Map collections - is a set of paired data, one part being the
&n bsp; index, the other part being the object. This
&n bsp; data structure is good for small databases.
&n bsp; The key must be unique. For example if
&n bsp; you were putting up a list of persons, you
&n bsp; probably couldn't use their name as their
&n bsp; could be a duplicate John Smith for example.
&n bsp; However, a social security number or perhaps
&n bsp; an email address could be used as the key.


Vocabulary recap:

Collection - a bunch of objects with no special order or restriction on duplicates
List - a bunch of objects that are ordered in some way but can have duplicates
Set ; - a bunch of objects that has no special order, but can't have duplicates
Map - a bunch of key/data pairs with a unique key for each datum.

You can combine the types and get ordered, unique Collections, but this
will not be tested on. You only need to have a basic understanding of the
four types listed above.


For purposes of the exam there are fours ways to store data in Collections:

Array storage - fast, but inefficient when large number of elements
&n bsp; need to be inserted and deleted. There is no special
&n bsp; search function provided. Good choice when elements
&n bsp; are ordered, don't change much, and don't need to be
&n bsp; searched that often.
Linked list - elements can easily be inserted or removed at any
&n bsp; point. Size can grow easily. Slower to access by index
&n bsp; however. Easy to find subsets, but possibly inefficient.
Tree - elements can be easily added/deleted at any point.
&n bsp; However, trees insist that elements be ordered. Generally
&n bsp; more efficient than arrays or linked lists. Can have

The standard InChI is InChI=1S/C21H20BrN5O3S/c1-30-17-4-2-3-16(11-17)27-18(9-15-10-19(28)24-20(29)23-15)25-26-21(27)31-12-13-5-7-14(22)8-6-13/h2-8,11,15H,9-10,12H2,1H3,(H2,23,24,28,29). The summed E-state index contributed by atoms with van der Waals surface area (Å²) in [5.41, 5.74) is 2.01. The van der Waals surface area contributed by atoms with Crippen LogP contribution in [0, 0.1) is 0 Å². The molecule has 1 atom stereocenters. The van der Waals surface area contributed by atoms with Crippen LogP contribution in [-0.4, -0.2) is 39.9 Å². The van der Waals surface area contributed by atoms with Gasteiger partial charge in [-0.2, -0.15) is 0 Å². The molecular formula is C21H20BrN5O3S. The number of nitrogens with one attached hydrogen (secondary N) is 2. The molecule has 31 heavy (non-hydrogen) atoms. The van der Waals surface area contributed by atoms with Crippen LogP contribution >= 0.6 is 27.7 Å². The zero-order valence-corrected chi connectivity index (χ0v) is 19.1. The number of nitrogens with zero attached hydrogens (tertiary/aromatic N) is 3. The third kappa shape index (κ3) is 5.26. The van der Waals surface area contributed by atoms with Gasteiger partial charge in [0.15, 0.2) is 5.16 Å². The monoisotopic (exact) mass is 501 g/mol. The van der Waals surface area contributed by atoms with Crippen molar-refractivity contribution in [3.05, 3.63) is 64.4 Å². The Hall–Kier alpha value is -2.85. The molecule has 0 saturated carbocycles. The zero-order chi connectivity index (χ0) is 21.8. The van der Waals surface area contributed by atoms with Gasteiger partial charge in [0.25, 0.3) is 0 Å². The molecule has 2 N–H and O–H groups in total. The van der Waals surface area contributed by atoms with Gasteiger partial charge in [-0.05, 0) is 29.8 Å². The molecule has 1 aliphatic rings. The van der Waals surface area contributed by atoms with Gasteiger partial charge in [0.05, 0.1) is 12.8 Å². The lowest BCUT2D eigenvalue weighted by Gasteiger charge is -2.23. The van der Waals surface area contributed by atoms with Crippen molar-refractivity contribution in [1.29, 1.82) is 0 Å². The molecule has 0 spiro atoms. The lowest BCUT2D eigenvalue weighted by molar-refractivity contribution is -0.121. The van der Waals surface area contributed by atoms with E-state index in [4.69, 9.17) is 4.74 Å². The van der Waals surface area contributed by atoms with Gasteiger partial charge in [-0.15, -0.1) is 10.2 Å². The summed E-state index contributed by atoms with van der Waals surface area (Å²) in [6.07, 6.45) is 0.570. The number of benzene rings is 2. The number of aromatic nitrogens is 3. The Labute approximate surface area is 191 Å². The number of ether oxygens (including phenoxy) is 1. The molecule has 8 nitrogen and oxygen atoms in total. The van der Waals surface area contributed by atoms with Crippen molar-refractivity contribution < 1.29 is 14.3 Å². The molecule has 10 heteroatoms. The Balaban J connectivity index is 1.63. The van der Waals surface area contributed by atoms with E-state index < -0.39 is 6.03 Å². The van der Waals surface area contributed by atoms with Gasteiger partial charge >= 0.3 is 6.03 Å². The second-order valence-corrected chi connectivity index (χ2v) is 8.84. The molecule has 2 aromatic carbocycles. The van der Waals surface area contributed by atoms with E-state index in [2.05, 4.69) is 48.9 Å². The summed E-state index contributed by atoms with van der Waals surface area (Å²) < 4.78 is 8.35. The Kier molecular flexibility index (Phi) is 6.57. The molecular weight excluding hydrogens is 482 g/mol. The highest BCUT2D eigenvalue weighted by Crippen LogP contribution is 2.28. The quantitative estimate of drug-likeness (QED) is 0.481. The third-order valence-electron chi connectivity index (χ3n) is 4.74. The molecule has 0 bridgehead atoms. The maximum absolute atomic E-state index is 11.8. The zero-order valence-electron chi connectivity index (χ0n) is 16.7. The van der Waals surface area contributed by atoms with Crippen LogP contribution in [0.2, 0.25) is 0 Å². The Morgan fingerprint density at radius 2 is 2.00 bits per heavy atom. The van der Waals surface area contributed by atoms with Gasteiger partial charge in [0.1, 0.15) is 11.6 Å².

&n bsp; problems when data in trees are imbalanced.
Hash table - a unique key is associated with each datum, this
&n bsp; provides for quick searching. Easy to access data and
&n bsp; easy to insert new data. Generally overkill for
&n bsp; Collections with a small number of elements.


Requirements for using Collections

For an object class to work properly in a Collection framework, the
object must implement a useful equals( ) method. This is so you can
search for things.

Searching an ordered list might require that the object in the
Collection implement the Comparable interface, which has the
compareTo( ) method specified, which should be able to compare
two objects and determine the proper order that they should appear

If using a Map Collection, there must be a correct implementation
of the hashtable( ) method of the object.


The main virtue of using Collections is that it is a framework of
data structures that are constructed so that you can replace one
data structure with another if it will work better. And have very
little coding work to do. They all are able to substitutue for the
other if you use the interface in the creation of the structure
like this:

Map map = new TreeMap( ); // notice the interface
&n bsp; &nbs p; &n bsp; // for the object pointer
&n bsp; &nbs p; &n bsp; // and not TreeMap

Now you can substitute this:

Map map = new HashMap( ); // notice the use of the intertace Map

And all your code will work the same, but your data will be
stored differently.